Daily Briefing

Ten Things You Need to Know Today: 16 February 2022

The Week’s daily digest of the news agenda, published at 8am

1

Ukraine attack ‘remains possible’

“You are not our enemy”, Joe Biden told Russian citizens during a televised speech from the White House on Tuesday. Although Vladimir Putin has confirmed a “partial” withdrawal of troops from near the border, the US president said Russian forces are still “very much in a threatening position” and that “an invasion remains distinctly possible”. He added that the human cost of an attack by Russia would be “immense”. Yesterday, Ukraine reported that its Defence Ministry and the interfaces of two banks had been hit by cyber-attacks.

2

Questions over Andrew future

There are “calls for clarity” over Prince Andrew’s future role in public life and how he will fund the “substantial donation” he is paying to Virginia Giuffre’s charity, following the news that he settled his US civil sexual assault case yesterday. The Duke of York settled for an undisclosed sum – reportedly in the region of £10m – and made no admission of guilt over claims by Giuffre that he sexually assaulted her on three occasions when she was 17. Campaigners have asked whether the payment will come from the public or private purse.

3

Met ‘won’t admit to racism’

The Metropolitan Police is resisting calls for chief constables to declare that policing is institutionally racist, reported The Times. The Met is one of several police forces opposed to making the admission, which is intended to help repair broken relations with black and minority communities. Last summer, the National Police Chiefs Council appointed Abimbola Johnson, a black barrister, to chair an independent board scrutinising its action plan on race. Johnson has said that any plan should acknowledge there is institutional racism, added the paper.

4

Statin side effects ‘overestimated’

Statins have fewer side effects than previously thought, new research published today in the European Heart Journal suggests. The drugs, which are taken by millions in Britain to reduce the risk of heart attacks and strokes, should continue to be prescribed to combat high cholesterol because the side effects reported by patients may be “overestimated and overdiagnosed”, the study found. Previous studies have estimated that the prevalence of statin intolerance may be as high as 50%, but data drawn from more than four million people suggested it is likely to be below 10%.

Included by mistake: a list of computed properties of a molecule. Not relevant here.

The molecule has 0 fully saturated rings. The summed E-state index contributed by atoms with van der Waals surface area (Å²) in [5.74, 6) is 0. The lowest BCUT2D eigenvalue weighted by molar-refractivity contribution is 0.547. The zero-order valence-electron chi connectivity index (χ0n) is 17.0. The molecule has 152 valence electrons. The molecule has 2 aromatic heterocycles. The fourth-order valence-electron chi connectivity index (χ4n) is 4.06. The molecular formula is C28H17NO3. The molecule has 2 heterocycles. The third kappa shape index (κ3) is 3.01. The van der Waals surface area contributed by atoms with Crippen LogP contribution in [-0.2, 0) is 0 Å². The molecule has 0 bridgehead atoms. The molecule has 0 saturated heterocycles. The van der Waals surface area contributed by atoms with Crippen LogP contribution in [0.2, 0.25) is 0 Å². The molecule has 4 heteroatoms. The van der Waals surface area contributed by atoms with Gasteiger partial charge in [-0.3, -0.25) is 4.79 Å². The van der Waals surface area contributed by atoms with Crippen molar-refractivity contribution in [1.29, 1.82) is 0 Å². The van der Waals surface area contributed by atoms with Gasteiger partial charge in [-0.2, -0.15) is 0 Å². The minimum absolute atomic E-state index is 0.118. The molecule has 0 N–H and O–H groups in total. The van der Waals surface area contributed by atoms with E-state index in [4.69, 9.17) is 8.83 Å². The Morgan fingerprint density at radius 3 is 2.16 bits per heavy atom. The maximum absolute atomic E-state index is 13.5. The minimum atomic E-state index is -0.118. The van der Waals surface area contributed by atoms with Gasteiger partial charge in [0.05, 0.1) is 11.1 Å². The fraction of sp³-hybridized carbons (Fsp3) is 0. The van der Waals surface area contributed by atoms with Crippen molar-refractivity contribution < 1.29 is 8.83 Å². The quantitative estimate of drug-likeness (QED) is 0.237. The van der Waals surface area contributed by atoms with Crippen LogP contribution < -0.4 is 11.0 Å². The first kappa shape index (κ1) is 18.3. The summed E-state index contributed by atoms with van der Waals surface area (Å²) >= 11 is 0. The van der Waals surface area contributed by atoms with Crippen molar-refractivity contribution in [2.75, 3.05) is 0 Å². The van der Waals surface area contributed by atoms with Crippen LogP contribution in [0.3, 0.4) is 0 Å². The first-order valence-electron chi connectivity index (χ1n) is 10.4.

5

Amnesty accuses Tigrayan fighters

Amnesty International said fighters affiliated with the Tigrayan People’s Liberation Front (TPLF) have committed atrocities including gang rape and assault in Ethiopia’s Amhara region. The report said TPLF fighters “deliberately killed dozens of people, gang-raped dozens of women and girls – some as young as 14 – and looted private and public property in two areas of northern Ethiopia’s Amhara region”. Conflict in the Tigray region erupted in November 2020 and spread to nearby Amhara and Afar in July 2021.

6

Calls for electric car regulator

The car industry in the UK has called for a watchdog to supervise electric car charging prices and the availability of charge points, the BBC reported. The Society of Motor Manufacturers and Traders has warned that the growth in electric vehicle sales is outstripping the rollout of charging points and a regulator is urgently required. Between 2011 and 2021 the number of charge points in the UK rose from 1,500 to more than 48,000, but the number of electric cars on the road is rising at a much faster rate.

7

Storm Dudley ‘a danger to life’

Forecasters have warned that winds of up to 90mph brought by Storm Dudley today could pose a danger to life. The Met Office has issued an amber warning for “very strong and disruptive” winds that have a “good chance” of causing power cuts and disturbance to regular transport services, as well as injuries “likely from large waves”. The warning includes regions north of Hull in the East Riding of Yorkshire and south of Perthshire in Scotland.

8

Wimbledon ‘will let Djokovic play’

Wimbledon is expected to allow Novak Djokovic to defend his title despite his refusal to be vaccinated against Covid. Although the Serbian tennis star declared yesterday that he would rather sacrifice his title than get jabbed, Tim Henman, the former British number one and a member of the All England Club’s board, told BBC Radio 4’s Today programme that he did not expect any ban to be imposed. However, Djokovic “is certainly jeopardising his chances of being the greatest male player of all time”, Henman added.

9

PJ O’Rourke dies at 74

PJ O’Rourke, the renowned journalist and satirist, has died aged 74 after suffering from lung cancer. “I’m afraid it’s true. Our panellist and my dear friend PJ O’Rourke has passed away,” tweeted Peter Sagal, host of the NPR show O’Rourke appeared on. The Times said O’Rourke “played the part of a conservative curmudgeon to a largely liberal audience” on the panel show, while the Daily Telegraph said he was known for his “counterculture ‘Gonzo’ journalism”.

10

High levels of sugar found in wine

A new study has found that two glasses of wine could be enough to reach the recommended daily sugar limit for adults. An analysis of more than 30 bottles of wine from popular UK brands by the UK’s Alcohol Health Alliance (AHA) found that some bottles contained up to 59g of sugar – more than in a glazed doughnut. None of the bottles featured nutritional information on their labels, which is currently not required by law for wines. Professor Ian Gilmore, chair of the AHA, described this rule as “absurd”.

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